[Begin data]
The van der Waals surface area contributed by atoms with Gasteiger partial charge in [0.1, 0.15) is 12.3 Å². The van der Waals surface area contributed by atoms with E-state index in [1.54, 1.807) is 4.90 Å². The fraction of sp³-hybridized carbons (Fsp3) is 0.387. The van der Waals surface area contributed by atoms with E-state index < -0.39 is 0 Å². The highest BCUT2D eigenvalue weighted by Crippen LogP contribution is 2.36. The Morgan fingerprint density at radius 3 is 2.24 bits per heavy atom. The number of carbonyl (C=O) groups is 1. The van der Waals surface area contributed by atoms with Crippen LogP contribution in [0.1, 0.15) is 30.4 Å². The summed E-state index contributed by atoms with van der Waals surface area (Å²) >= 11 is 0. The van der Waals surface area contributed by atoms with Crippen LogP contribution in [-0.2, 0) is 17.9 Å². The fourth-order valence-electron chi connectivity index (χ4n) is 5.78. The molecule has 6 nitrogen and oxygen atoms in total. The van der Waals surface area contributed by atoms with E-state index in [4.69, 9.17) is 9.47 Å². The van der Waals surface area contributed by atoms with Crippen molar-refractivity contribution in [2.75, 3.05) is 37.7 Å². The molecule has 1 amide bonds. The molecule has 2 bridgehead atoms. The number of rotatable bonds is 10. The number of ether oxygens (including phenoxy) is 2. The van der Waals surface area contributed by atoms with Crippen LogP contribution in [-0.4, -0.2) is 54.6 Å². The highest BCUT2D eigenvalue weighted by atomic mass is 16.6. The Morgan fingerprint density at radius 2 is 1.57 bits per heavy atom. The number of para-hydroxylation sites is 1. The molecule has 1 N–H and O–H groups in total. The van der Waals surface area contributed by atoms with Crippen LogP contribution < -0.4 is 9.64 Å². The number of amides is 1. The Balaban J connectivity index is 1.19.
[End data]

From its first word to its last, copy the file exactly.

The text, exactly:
The van der Waals surface area contributed by atoms with Gasteiger partial charge in [0.1, 0.15) is 12.3 Å². The van der Waals surface area contributed by atoms with E-state index in [1.54, 1.807) is 4.90 Å². The fraction of sp³-hybridized carbons (Fsp3) is 0.387. The van der Waals surface area contributed by atoms with E-state index < -0.39 is 0 Å². The highest BCUT2D eigenvalue weighted by Crippen LogP contribution is 2.36. The Morgan fingerprint density at radius 3 is 2.24 bits per heavy atom. The number of carbonyl (C=O) groups is 1. The van der Waals surface area contributed by atoms with Crippen LogP contribution in [0.1, 0.15) is 30.4 Å². The summed E-state index contributed by atoms with van der Waals surface area (Å²) >= 11 is 0. The van der Waals surface area contributed by atoms with Crippen LogP contribution in [-0.2, 0) is 17.9 Å². The fourth-order valence-electron chi connectivity index (χ4n) is 5.78. The molecule has 6 nitrogen and oxygen atoms in total. The van der Waals surface area contributed by atoms with E-state index in [4.69, 9.17) is 9.47 Å². The van der Waals surface area contributed by atoms with Crippen molar-refractivity contribution in [2.75, 3.05) is 37.7 Å². The molecule has 1 amide bonds. The molecule has 2 bridgehead atoms. The number of rotatable bonds is 10. The number of ether oxygens (including phenoxy) is 2. The van der Waals surface area contributed by atoms with Crippen LogP contribution in [-0.4, -0.2) is 54.6 Å². The highest BCUT2D eigenvalue weighted by atomic mass is 16.6. The Morgan fingerprint density at radius 2 is 1.57 bits per heavy atom. The number of para-hydroxylation sites is 1. The molecule has 1 N–H and O–H groups in total. The van der Waals surface area contributed by atoms with Crippen LogP contribution < -0.4 is 9.64 Å². The number of amides is 1. The Balaban J connectivity index is 1.19.